You are the employer, your lawyer is the employee: that is the exact appropriate terminology. You hire his or her expertise. You are entitled to fire a lawyer under any circumstances; however, you will be obliged to them if you fire them in order to obtain your file, as a lawyer has what is called a solicitor’s lien on the file. If the matter is on the trial list and you need the file for trial, you can obtain a court order for the release by approaching a court or perhaps even the Law Society. If you are within 30 days of the lawyer’s last bill, you can also assess the account before an Assessment Officer.
The relationship of client and lawyer is very much like a marriage. It has to be a good fit. If you are not comfortable with the lawyer — if he or she does not respond to your questions in a timely fashion, or do the work in a timely fashion, or show the appropriate level of expertise for the matter for which you are retaining your lawyer — then change lawyers. I would, of course, urge that you first go in and talk to him or her about your concerns. No lawyer wants a new client who has been through a string of other lawyers and appears to be discontent with the entire profession. Set up a meeting, and sit down and discuss the issues. If there is no satisfactory response, or you cannot even get in to see your lawyer because he/she will not or cannot make an appointment for you, or you cannot even get a returned phone call, then change lawyers quickly. Delays in changing lawyers when someone clearly is not a good fit for you only delays the settlement, and/or it makes you look very bad if the matter is already before the court, or it gives to the other side an image of you as indecisive and/or weak.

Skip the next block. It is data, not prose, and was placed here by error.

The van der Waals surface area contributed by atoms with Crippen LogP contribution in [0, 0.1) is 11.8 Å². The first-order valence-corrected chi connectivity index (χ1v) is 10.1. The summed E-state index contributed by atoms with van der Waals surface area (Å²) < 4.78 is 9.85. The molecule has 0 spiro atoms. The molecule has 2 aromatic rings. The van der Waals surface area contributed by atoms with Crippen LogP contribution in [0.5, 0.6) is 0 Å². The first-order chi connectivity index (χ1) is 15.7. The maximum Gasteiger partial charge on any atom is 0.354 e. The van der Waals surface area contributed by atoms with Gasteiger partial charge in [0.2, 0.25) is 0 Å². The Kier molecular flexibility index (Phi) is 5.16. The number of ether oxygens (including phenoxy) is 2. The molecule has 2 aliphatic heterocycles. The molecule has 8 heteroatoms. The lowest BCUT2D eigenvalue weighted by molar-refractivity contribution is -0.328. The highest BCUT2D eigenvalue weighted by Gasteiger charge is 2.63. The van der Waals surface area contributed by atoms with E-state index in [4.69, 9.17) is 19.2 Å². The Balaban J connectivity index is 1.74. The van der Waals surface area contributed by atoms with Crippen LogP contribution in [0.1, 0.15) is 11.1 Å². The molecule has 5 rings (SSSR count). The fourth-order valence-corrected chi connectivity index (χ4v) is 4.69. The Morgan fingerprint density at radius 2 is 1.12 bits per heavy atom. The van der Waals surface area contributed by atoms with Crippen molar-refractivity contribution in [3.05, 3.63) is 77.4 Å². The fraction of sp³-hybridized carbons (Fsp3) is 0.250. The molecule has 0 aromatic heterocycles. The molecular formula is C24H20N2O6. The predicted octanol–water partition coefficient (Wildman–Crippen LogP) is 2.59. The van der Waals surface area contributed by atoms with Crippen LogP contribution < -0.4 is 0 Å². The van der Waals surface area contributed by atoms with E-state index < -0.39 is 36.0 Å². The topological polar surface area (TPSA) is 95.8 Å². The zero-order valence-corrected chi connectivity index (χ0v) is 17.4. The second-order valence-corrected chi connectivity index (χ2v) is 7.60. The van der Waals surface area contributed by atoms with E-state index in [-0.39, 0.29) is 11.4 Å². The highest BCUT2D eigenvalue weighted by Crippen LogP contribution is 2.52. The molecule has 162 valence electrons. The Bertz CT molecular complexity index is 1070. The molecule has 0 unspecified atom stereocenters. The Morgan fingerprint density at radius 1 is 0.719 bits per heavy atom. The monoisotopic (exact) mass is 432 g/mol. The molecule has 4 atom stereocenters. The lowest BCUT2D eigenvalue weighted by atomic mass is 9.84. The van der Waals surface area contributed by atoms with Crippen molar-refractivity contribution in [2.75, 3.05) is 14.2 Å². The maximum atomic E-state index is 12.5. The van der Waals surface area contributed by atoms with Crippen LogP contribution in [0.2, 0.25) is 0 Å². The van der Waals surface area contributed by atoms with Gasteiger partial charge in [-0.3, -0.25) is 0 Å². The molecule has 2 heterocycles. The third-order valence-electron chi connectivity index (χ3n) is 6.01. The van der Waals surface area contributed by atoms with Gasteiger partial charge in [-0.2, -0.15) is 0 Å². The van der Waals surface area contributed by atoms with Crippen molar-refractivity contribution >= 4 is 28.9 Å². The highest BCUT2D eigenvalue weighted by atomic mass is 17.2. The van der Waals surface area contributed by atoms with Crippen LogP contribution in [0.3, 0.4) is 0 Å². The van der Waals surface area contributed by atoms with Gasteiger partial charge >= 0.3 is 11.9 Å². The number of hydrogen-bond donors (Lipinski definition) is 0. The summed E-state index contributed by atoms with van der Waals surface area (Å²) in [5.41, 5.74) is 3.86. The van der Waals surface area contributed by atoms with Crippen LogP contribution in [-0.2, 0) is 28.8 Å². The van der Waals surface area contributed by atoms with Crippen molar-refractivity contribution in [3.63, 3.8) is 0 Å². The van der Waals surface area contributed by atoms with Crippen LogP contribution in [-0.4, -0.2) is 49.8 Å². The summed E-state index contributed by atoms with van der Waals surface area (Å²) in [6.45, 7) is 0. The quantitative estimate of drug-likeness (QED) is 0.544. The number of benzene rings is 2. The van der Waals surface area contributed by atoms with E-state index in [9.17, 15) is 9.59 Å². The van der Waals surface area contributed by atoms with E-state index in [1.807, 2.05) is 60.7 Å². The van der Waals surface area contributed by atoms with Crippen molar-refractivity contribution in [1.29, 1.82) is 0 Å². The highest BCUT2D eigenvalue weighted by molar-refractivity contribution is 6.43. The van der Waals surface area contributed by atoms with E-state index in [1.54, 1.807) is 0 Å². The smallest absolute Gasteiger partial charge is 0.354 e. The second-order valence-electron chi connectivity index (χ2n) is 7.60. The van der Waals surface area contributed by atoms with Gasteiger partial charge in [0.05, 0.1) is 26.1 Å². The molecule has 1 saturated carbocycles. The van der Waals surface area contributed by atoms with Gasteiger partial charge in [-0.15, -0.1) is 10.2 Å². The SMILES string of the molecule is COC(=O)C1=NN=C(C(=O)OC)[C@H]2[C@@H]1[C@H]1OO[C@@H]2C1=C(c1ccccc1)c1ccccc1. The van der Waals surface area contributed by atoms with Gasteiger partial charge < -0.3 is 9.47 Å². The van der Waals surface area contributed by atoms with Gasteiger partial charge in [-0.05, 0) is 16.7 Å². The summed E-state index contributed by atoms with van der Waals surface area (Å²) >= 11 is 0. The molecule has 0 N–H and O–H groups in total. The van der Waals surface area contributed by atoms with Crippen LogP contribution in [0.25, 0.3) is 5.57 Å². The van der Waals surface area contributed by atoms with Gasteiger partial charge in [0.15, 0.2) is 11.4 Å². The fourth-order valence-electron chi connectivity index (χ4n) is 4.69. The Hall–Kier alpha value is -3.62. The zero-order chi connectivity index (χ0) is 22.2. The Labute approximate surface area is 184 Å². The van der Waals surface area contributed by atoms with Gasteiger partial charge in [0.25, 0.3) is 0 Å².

Judith Holzman is a collaboratively trained family lawyer who has practiced for over 33 years in the Toronto and York Region area. She has participated in amendments to the Family Law Act (provincial) and the Divorce Act (federal) in the area of religious divorce.